Friday, April 18, 2014

Chains


 
Every year about this time the weather gets warmer and the grass gets green and the birds start singing again, and I think about my mother. Her birthday is coming up, so it’s natural to associate that with the emergence of spring and new life. But in truth, there was little of new life in her.

My mother would have been 82 this year if she had lived. She didn’t live, though. She turned 60 and then died a few days later. So I think about the anniversary of her death at this time of year as well. The official cause of death was acute ketoacidosis, which is a fancy term that simply means that one’s body doesn’t produce enough insulin, and when it’s severe enough one goes into a coma and dies. That’s what happened with my mother, although, in truth, it’s hard to know if the coma was caused by insulin or the amount of whiskey she consumed.

My mother drank herself to death. She was an angry, bitter woman, and she spent the last 20 years of her life camped out next to a fifth of whiskey. She drank to forget, and when you drink enough you pass out and you forget. That’s the way it works. Before she passed out she used to beat on people and yank out their hair by the handful and chase them around with butcher knives, but that was all really just a prelude to the desired coma. What she drank to forget was the disappointment of her own life; her shitty father, who sexually abused her, and my dad, who routinely cheated on her, and her kids, who were a source of unending sorrow and consternation. We would never amount to anything, and she reminded us of that frequently. Anger. Bitterness. Violence. Then the blessed coma. Day after day, for decades until, finally, the coma to end all comas.

Now I’m pushing 60 myself, and since I’ve been contemplating my own mortality since, oh, kindergarten, it’s probably not too surprising that my mother’s death, and my mother’s age, figure prominently in my thoughts. I’m not angry with her anymore, although I was for a long time. She was hell to live with, but I’ve come to understand that she was simply a poor, mentally unbalanced woman who couldn’t cope with her life, and who took out all her own shit on her kids.

That sounds so simple, so clinical, so very rational. But it’s not. Getting there has taken decades, and much prayer, some therapy bills, some 12-step groups, the loving support of a spouse who cares deeply for me and who is willing to kick my ass, many late-night conversations with friends and family, and probably several hundred pages of journal entries and blog posts, because I can’t really process anything without pixels. Other than that, it was easy.

But I’m ready to let her go. It’s about time. And it occurs to me that I don’t know how much there is left.

Somewhere back in the forgotten mists of history there were people who set it all in motion. My mother was a sexually abused alcoholic. My father was a neglectful, dick-centered addict. But there were people before them, priming the pump, passing on the genes, acting like the addicts they were and forging the chains. My mother’s father was an alcoholic who sexually abused his own kids, my father’s mother was an alcoholic, and on and on and back and back it goes, perhaps as far back as Addicted Adam and Everclear Eve, who enjoyed a shot of ethyl alcohol or six in the Garden of Eden, or good ol’ Og and Nog in the cave, knocking back their gin and tonics with their brontosaurus steaks. I have no idea. But the chains extend as far back as I can trace; generation after generation of futility and waste, human beings shackled to a prison wall of their own making.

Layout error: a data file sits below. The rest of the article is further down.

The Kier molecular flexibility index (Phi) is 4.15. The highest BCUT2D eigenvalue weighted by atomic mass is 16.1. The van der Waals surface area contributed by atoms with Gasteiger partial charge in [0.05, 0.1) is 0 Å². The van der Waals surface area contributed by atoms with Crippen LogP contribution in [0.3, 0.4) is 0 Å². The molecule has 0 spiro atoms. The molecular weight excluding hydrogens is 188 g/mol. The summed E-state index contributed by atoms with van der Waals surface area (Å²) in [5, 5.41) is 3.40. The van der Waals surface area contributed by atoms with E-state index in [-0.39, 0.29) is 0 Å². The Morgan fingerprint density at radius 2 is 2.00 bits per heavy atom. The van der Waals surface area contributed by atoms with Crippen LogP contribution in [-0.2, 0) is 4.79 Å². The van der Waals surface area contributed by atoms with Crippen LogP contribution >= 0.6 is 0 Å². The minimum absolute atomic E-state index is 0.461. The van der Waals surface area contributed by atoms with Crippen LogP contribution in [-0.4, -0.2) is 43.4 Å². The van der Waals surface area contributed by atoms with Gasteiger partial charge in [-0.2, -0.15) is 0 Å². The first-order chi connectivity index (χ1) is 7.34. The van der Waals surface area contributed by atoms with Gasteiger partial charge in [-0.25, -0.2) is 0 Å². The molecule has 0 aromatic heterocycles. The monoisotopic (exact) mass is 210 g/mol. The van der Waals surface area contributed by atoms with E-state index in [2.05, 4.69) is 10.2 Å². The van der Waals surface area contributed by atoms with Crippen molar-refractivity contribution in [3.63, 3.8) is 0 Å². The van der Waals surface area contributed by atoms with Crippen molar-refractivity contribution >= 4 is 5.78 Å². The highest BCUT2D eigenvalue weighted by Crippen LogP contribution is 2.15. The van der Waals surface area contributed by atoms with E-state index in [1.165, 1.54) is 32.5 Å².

With God’s help, it ends with me. And if that happens, then every prayer, every therapy bill, every 12-step meeting, every anguished late-night conversation, will have been worthwhile. I believe it can and it will.

But here’s how it starts: with forgiveness. It has to start there, impossibly, inevitably. For every bruise, every scar, physical or emotional; for the damage that was done, which was real, and lasting; for the anger and the bitterness and the drunken stupors; for the missed Christmas dinners, the missed awards that were given to the kids who would never amount to anything, the missed parenting opportunities, the missed grandparenting opportunities, for the entire lives that were missed, there is this: forgiveness.

This is how it ends with me, this chain of chains. Every day. Over and over. And messing up, and forgiving again.

This is how it ends with me.

So I think about that on these impossibly bright April days. It’s a strange combination of internal thought and external reality, but that’s nothing new, either. I look outside and inside, and I’m thankful for the promise of new life.

2 comments:

Tamara Murphy said...

Andy, I am not your mother. I'm not even older than you. But I am A mother and -- if it helps at all for me to sort of stand in the place of a mother -- I wanted to say I am so sorry. I am so very, very sorry. And also, thank you for forgiving. You are a good man.

roadkills-r-us said...

I was already on the verge of tears. Tamara pushed me over the edge.
I'm catching up on a lot of my favorite bloggers today, and in an early afternoon of amazing highlights, this is in the top highlights.
I know we're the same age, but as a guy with a father's heart, let me just say I'm incredibly proud or you. I know it's been a hellacious road, but you (and Kate) have made sure your daughters have a different world to live in.
I wish we lived closer and could just hang out, as guys, as couples. Meanwhile I thank God for you and Kate.
And your brilliant writing.